This follows last week’s maneuver when American nuclear-capable strategic B1-B bombers flew over the Korean Peninsula on live practice sorties, accompanied for the first time ever by both South Korean and Japanese fighter jets.

Washington claims these repeated maneuvers are “defensive”. While North Korea has long protested they are rehearsals for war. Pyongyang also points out that the US has moved nuclear weapons into the region in a reversal of policy. The absence of a peace treaty to mark a definitive end to the 1950-53 Korean war – mainly due to American refusal to sign such a treaty – is reasonable grounds for Pyongyang’s concern over ongoing military maneuvers.

Adding to these concerns is that the US drills this week also involve evacuation exercises of non-combatant Americans in South Korea. There are nearly 30,000 US troops stationed in there. Their families are part of the evacuation drill taking place this week. That has reportedly prompted fears among South Koreans that it is “a sign that the United States might be preparing for military action against the North”.

If a war breaks out between the US and North Korea it will be a global catastrophe, as Russian President Vladimir Putin has previously warned. For, in that event, such a war would quickly escalate to the use of nuclear weapons.

It is imperative for all parties to scale back the rhetoric and commit to exclusively peaceful means to resolve a decades-old conflict on the Korean Peninsula. It is unacceptable that the US refuses to sign a peace treaty with North Korea to mark the end of the 1950-53 war. It is also unacceptable that the US has for decades shirked a genuine diplomatic engagement with North Korea, as Russia’s Foreign Minister Sergey Lavrov remarked this week.

President Trump’s relentless warmongering threats in the context of a massive military buildup by US forces on North Korea’s borders are not just reckless; they constitute acts of aggression which violate international law.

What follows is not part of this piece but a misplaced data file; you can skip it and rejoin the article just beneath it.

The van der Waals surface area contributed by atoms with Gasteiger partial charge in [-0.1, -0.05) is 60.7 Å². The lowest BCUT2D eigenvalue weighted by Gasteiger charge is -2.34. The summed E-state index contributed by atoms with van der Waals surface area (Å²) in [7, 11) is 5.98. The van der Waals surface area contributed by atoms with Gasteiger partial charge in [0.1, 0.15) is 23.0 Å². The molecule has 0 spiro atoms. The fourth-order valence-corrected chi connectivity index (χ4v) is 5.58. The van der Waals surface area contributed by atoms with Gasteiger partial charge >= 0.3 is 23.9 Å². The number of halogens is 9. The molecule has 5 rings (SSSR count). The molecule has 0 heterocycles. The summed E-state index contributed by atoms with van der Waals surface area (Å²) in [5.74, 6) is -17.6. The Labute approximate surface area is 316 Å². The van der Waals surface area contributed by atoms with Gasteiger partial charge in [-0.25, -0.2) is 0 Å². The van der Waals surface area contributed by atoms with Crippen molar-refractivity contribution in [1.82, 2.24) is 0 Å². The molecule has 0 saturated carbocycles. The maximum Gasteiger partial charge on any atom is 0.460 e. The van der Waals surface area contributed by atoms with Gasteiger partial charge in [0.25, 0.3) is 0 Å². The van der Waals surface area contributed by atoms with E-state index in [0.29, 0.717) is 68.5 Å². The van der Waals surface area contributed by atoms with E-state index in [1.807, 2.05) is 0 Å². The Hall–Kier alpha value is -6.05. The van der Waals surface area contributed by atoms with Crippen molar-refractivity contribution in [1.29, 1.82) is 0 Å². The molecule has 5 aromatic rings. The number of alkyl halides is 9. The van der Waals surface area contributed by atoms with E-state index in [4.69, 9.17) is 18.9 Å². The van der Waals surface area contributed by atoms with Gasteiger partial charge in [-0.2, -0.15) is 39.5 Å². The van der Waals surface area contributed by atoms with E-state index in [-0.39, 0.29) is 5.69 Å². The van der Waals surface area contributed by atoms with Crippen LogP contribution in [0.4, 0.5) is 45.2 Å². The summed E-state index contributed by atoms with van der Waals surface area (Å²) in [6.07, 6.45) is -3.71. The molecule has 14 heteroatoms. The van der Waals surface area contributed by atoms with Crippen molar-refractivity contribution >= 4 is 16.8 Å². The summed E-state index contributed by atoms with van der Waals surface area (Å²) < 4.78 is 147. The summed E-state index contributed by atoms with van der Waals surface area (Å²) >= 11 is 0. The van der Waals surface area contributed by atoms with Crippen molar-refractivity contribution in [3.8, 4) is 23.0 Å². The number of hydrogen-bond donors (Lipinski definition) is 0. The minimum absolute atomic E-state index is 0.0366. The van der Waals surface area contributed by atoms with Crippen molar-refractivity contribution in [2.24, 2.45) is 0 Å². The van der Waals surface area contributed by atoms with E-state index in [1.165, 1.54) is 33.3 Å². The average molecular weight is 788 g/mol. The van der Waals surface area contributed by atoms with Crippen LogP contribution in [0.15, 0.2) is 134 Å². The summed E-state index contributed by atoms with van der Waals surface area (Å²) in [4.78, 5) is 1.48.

His Secretary of State, Rex Tillerson, appears to be lately involved in a public relations exercise of trying to give the impression that Washington is all about diplomacy, and not about war. But this “prettifying” of the grim situation is like putting lipstick on a pig.

Washington is criminally derelict in legal obligations to prioritize diplomacy with North Korea. Are we supposed to believe that Trump’s 3am Tweet-storms mocking North Korean leader Kim Jong-un as “Rocket Man” are a serious effort at diplomacy?

No, the truly disturbing thing is that the US is foisting its war plans on North Korea regardless of international law, morality, and the risk of a nuclear war. This in itself is criminal conduct by Washington.

Surely, Russia and China should draft a resolution at the UN Security Council demanding implementation of their diplomatic roadmap. If the US vetoes then it stands to be exposed as an aggressor.

A war with North Korea is completely unnecessary. It is a gratuitous calamity in the making.

The only thing “necessary” about such a war is for the necessity of the US to “justify” its monstrous spending of $700 billion every year on military and weapons. Wars are to the US what a fix is to a drug addict.

The views expressed in this article are solely those of the author and do not necessarily reflect the official position of Sputnik.